There's a trend for established artists to go out, find the hippest young act they can find to tinker with their songs so they can get 'down with the kids' again. That's not the path for an artist like Bryan Ferry. Rather than go down the remix route for his new album out today (26 November), the Roxy Music man has taken a step back and looked at his back catalogue through the eyes of F Scott Fitzgerald, reinterpreting songs like Love Is The Drugs and Virginia Plain as if they were 1920s standards. Introducing The Jazz Age, Ferry has made Q a Playlist of the original tracks from the 1920s that inspired his musical re-evaluations.
Bryan Ferry: "The 1920s was a fascinating era in many ways, especially for the arts, viz the beginning of modern poetry with T.S Eliot's The Waste Land, and Scott Fitzgerald's wonderful evocation of the period with The Great Gatsby. These are some of my favourite records from that epoch. In particular, Louis Armstrong and Duke Ellington, the two major figures from the 1920s who inspired the making of The Jazz Age. Armstrong's earthy New Orleans exuberance contrasting with Ellington's moody New York Cotton Club melodrama."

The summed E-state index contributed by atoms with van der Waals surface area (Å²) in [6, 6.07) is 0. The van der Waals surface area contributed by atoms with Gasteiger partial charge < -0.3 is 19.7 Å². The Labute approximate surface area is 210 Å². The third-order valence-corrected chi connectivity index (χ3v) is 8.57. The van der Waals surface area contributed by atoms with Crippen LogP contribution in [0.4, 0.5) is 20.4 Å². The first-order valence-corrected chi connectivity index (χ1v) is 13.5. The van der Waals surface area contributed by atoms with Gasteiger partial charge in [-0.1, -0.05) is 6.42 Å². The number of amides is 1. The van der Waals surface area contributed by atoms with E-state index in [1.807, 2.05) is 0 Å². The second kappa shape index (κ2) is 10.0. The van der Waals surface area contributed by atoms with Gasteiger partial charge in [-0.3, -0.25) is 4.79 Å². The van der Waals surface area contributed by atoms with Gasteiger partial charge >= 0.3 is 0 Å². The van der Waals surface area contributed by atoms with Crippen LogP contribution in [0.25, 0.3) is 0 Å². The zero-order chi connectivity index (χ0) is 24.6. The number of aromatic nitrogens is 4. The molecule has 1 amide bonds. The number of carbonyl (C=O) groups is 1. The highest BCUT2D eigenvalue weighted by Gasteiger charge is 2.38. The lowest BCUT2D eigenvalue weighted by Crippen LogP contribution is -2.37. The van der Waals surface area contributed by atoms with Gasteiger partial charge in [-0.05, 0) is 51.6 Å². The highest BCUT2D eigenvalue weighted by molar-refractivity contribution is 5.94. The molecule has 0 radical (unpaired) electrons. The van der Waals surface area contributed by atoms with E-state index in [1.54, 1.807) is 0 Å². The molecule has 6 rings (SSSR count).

For more on The Jazz Age head to Bryanferry.com.
11:04 AM | 26/11/2012
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